September 4, 2012

At Cornell, Former Chilean President Advocates Women’s Rights

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Michelle Bachelet, the former president of Chile, urged Cor­nellians to stand up for the empowerment of women at a lecture Tuesday, arguing that, if women are not allowed to occupy positions of power, gender equality cannot be achieved.

Bachelet, the first woman elected president of Chile, led the country in that capacity from 2006 to 2010. She has served as the Chilean minister of defense and as the minister of health. She now works as the first Under-Secretary General and Executive Director of United Nations Women, which advocates gender equality and the empowerment of wo­men in the world.

“The very creation of U.N. Women by the United Nations General Assembly illustrated the crucial, and I would say historic, recognition [of women] from the international community,” Bachelet said.

According to Bachelet, gender equality and women’s empowerment are not only noble goals in their own right, but also serve as fundamental drivers of social, cultural, political and economic development.

“There is rising awareness that we cannot solve the great challenges of our time unless we unleash the potential of full and equal participation of women, whether we’re talking about addressing climate change or reducing poverty,” Bachelet said.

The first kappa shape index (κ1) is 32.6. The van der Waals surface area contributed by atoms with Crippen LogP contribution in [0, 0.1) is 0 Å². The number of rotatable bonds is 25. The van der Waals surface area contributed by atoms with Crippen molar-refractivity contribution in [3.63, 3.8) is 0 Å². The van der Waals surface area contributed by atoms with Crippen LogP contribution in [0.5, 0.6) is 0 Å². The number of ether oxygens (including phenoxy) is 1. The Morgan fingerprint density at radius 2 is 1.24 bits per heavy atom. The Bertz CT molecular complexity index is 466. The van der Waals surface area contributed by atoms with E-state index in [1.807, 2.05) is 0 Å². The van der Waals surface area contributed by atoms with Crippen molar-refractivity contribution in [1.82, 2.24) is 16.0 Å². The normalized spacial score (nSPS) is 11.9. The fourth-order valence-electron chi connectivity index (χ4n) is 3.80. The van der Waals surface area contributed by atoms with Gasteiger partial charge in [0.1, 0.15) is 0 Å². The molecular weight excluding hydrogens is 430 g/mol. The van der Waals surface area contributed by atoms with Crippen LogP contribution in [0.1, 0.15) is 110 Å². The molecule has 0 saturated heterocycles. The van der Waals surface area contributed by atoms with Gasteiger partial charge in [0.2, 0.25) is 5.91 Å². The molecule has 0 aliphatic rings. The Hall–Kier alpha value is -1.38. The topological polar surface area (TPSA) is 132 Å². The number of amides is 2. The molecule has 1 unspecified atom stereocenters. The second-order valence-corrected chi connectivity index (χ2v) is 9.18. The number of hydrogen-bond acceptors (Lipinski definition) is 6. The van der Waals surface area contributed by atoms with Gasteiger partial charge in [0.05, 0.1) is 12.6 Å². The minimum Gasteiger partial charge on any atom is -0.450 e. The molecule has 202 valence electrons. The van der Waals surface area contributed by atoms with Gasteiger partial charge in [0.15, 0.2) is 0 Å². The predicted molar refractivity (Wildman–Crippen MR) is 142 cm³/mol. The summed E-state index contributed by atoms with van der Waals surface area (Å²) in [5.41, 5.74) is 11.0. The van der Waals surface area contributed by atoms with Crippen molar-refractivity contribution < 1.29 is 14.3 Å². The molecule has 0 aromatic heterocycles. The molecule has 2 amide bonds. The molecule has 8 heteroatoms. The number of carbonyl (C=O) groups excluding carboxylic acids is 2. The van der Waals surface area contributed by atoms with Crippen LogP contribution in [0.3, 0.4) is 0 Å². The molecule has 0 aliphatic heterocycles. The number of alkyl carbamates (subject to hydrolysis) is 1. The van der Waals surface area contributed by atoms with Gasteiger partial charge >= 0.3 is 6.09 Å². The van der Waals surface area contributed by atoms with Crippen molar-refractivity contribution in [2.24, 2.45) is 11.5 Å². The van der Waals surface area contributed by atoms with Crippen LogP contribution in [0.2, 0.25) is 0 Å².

Bachelet pointed to Senegal as an example of progress toward eliminating gender inequality. There, she said, village chiefs and women in more than 5,000 com­munities are challenging the practice of female genital mutilation.

“Senegal may very well become the first high-privileged country to succeed in ending this horrible centuries-old practice. And the beauty of this impending success and probably also the reason [for it] … is that it’s not imposed from the outside, but comes from within the society, between men and women,” Bachelet said.

She added that education is a stepping stone to self-advancement. Citing her personal experiences, Bachelet said it was her education in medicine while in Chile that allowed her to become a pediatrician and later the Chilean Minister of Health.

Bachelet acknowledged, however, that challenges such as violence against women and a lack of access to contraceptives hinder women’s ability to further their education.

“The historic and persistent marginalization and discrimination is not sustainable. It’s not just hurting women. It’s hurting all of us,” she said. “It is both the right thing and the smart thing to do, to ensure women’s rights, to advance gender equality and women’s empowerment, especially during this time of rising inequality and up and down economies.”

She said women have not always been allowed to be involved in work advancing public policies and laws that can help eliminate the disadvantages they face in society.

“In particular, the right of women to take charge of their own sexual and reproductive rights seems far from secure,” she said, adding that she finds it “incredible” that it is largely men who are the decision-makers on these issues.

According to Bachelet, countries need to level the playing field and strive toward gender equality. Without women in decision-making positions, countries cannot address some of the biggest issues facing women today, Bachelet said.

Bachelet ended her talk with a call to action.

“I urge you to stand up for equality and progress for all … so that the future women want is the future we all share,” she said.

Original Author: Lianne Bornfeld